A 7.30 release is pre-announced. This one contains the notorious DeviceN merge, but isn't the most stable release ever. If you're interested in DeviceN, you'll want it.
I'll be at Seybold SF over the next three days. I don't feel entirely prepared for it, but it's always a lot of fun to meet customers and users, and to see what else is going on in the industry. It'll be a bit strange being there on the 11th. This anniversary touches a pretty deep chord for probably all Americans. I was a bit surprised to have a dream about it a few days ago. May everyone have a peaceful Wednesday.
Testing and proofs
In a recent phone conversation, Peter Deutsch quoted Dijkstra's famous saying, "testing can only show the presence of bugs, never their absence." Dijkstra was arguing for a more systematic approach to programming, in particular proofs of correctness. I agree, but here we are in 2002 with extremely poor tools for writing and deploying provably-correct programs. Thus, my response is: "without testing, you don't even have a way to detect the presence of bugs."
I'm now more convinced than ever that thorough testing is the most practical route to high quality software. We're doing a lot of regression testing on Ghostscript now, and increasing it still further, but these tests are still not what I'd call thorough.
I think that one of the best things from the Extreme Programming movement is the idea that testing is baked in to the development process. I plan to follow this deeply for Fitz development. Among other things, I want to test for memory leaks (relatively easy if you just count mallocs and frees), UMR's and other runtime flaws (which means running tests under Valgrind), memory usage, speed, and of course consistent rendering. The latter is, I think, especially important when doing hardware accelerated rendering, such as with XRender. Testing that the results are consistent with unaccelerated rendering is quite straightforward.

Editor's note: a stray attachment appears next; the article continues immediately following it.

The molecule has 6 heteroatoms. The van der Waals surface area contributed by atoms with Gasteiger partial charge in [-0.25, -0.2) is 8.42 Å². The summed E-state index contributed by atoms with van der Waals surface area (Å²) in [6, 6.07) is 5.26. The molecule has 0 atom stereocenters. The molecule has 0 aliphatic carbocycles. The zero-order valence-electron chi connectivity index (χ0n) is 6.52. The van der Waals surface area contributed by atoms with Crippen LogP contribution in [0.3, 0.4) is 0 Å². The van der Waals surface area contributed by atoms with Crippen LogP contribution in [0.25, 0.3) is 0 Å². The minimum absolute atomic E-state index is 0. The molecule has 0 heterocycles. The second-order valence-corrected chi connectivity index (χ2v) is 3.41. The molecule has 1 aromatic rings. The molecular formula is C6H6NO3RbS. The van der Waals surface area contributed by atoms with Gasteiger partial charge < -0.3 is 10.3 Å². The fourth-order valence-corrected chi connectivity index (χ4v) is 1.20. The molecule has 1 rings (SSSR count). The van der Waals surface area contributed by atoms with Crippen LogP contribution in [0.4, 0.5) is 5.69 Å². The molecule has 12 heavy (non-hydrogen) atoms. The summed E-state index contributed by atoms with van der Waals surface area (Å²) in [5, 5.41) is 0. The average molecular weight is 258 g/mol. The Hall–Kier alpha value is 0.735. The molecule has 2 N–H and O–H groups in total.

Ultimately, I would like to prove Fitz correct. In principle, this shouldn't be all that hard to do. John Harrison's thesis shows how to do serious work with reals in the HOL framework. It's not hard to imagine continuing this work into computational geometry concepts such as line segments, polygons, and Bezier curves.
Even in the context of proving programs correct with respect to a formal specification, I think intensive testing will usually be required, if for no other reason than to validate the specification. I find flate (zlib) compression a useful example. One aspect of the spec is trivial: decompression composed with compression should be the identity function over streams. Yet, it's also important to show that the compression is compatible with existing implementations. I'd have almost no confidence in this just from eyeballing the formal spec. The only real way to do it is to test it. And, as I say, I consider flate compression to be one of the problems most amenable to a formal approach. It's impossible to imaging doing something like a Word-to-PDF converter without intensive testing.